Next up was a panel on metaphorical minorities (such as the X-Men "mutant metaphor"), which also moved a lot into thoughts on coded (as opposed to explicit) representation followed by a roundtable on the works of Octavia Butler. I learned quite a bit from these discussions, stuff I will have to process and also probably revisit. Very glad I went to both.

After dinner, I went to the Tiptree Auction, a fundraiser for the award. I was promised a great show, and I absolutely got it. [twitter.com profile] brainwane was the auctioneer, following in the footsteps of legendary auctioneer Ellen Klages, and I thought she was great -- an evening of humor, and Hamilton filk, and smashing of the kyriarchy (literally, in the form of a "Pilates for Weight Loss" DVD), and costume changes, and serious remembrances of significant people. Well worth my time, even though I didn't bid on anything (though I did donate a little when the hat was passed around).

Now I'm headed back downstairs to check out the Floomp, the con's dance party. I'm not sure I'm feeling high-energy enough to dance, but I'm told that it's still a fun scene with excellent costumes to admire. And who knows, maybe I'll be inspired to cut a rug or two.
owlmoose: (teamoose)
Today has mostly been about settling in and having some fun. Although I didn't sleep in as much as I would have liked, I still had a nice relaxing morning -- had breakfast, went to the coffee shop across the street (which might as well be an extension of con space -- there are even some official events there!) for a bit of writing time, and then had lunch with [tumblr.com profile] pierceaholic and [tumblr.com profile] magnetsorwhatever at a local cheese shop -- all before official con events started in the afternoon.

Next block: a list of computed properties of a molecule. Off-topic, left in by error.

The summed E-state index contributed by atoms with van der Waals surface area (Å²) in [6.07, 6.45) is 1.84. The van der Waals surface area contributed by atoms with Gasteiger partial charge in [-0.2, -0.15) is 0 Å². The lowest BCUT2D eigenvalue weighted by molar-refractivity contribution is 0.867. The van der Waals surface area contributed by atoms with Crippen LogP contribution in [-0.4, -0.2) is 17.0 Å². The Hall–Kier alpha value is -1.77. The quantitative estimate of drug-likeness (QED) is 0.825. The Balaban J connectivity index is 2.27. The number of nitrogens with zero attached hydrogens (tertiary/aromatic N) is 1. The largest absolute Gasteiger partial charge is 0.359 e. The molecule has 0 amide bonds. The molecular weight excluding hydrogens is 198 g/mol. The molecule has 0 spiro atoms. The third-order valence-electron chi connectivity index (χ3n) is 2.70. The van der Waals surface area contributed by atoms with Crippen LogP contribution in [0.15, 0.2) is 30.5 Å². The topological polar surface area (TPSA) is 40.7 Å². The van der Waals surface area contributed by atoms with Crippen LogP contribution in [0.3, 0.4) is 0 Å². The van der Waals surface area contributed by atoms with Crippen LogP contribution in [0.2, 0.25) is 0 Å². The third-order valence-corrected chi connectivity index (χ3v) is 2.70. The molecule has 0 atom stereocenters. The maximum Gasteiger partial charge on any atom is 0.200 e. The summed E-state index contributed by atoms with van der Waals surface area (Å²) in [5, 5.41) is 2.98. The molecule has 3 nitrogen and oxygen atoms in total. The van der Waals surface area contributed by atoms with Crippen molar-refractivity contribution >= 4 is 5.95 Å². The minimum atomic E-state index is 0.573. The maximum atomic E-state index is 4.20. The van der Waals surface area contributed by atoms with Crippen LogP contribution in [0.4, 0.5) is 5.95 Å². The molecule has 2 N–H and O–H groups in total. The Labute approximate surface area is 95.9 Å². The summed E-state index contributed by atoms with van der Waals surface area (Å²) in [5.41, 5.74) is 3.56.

I went to two panels today. The first, "The Fandom Awakens", was essentially a love letter to Star Wars: The Force Awakens. Not to say that there was no deep discussion -- far from it, as panelists spoke about how moved they were by seeing women and people of color in such significant roles, the ethics of droid labor, and why we insist on gendering droids. One good question that provoked conversation, though no definitive conclusions, was whether a droid in the Star Wars universe has any sense of gender identity. Next up was [profile] cypheroftyr's panel on the queer gaming experience, with a focus on Dragon Age although several other games were also discussed. Many good thoughts and sharing of experiences about what games do right and the (many more) things they get wrong.

For dinner, I joined the New Attendees dinner gathering. Although it could have been better organized, I ended up with a lively and fun group. We picked up food at a Russian dumplings place, then ate it on the steps of the Capitol Building, chatting all the while about fandom, and we enjoyed the conversation enough to keep it going over coffee until the time came to head to the opening ceremonies. This event was mostly informational, introducing attendees to policies and committee heads, but since this is the 40th WisCon, they also took some time for reminiscences, as long-time WisCon attendees talked about the con community and what it means to them. We also got a stirring speech from Katherine Cross reminding us to treat hotel staff with courtesy and respect, and call from Pat Murphy to make WisCon a "'splaning free zone". Then I wrapped up the night with a panel on Hamilton followed by a singalong, which was a blast. Unfortunately, the timing wasn't organized quite right, and so we didn't have time to sing the whole thing -- just as well, though, because my voice would have likely given out. :) We sang through the entire first act, then hit some highlights from Act 2 ("What Did I Miss?", "Cabinet Battle #1", and "The Room Where It Happens"). About halfway into the first act (I think with "You'll Be Back"), people started getting to the front of the room and acting out the main roles, often to hilarious effect -- maybe my favorite was Hamilton and Burr fighting over the rolled up scarf they were both using in place of their respective newborns in "Dear Theodosia". It was a great high point to end my first full day here.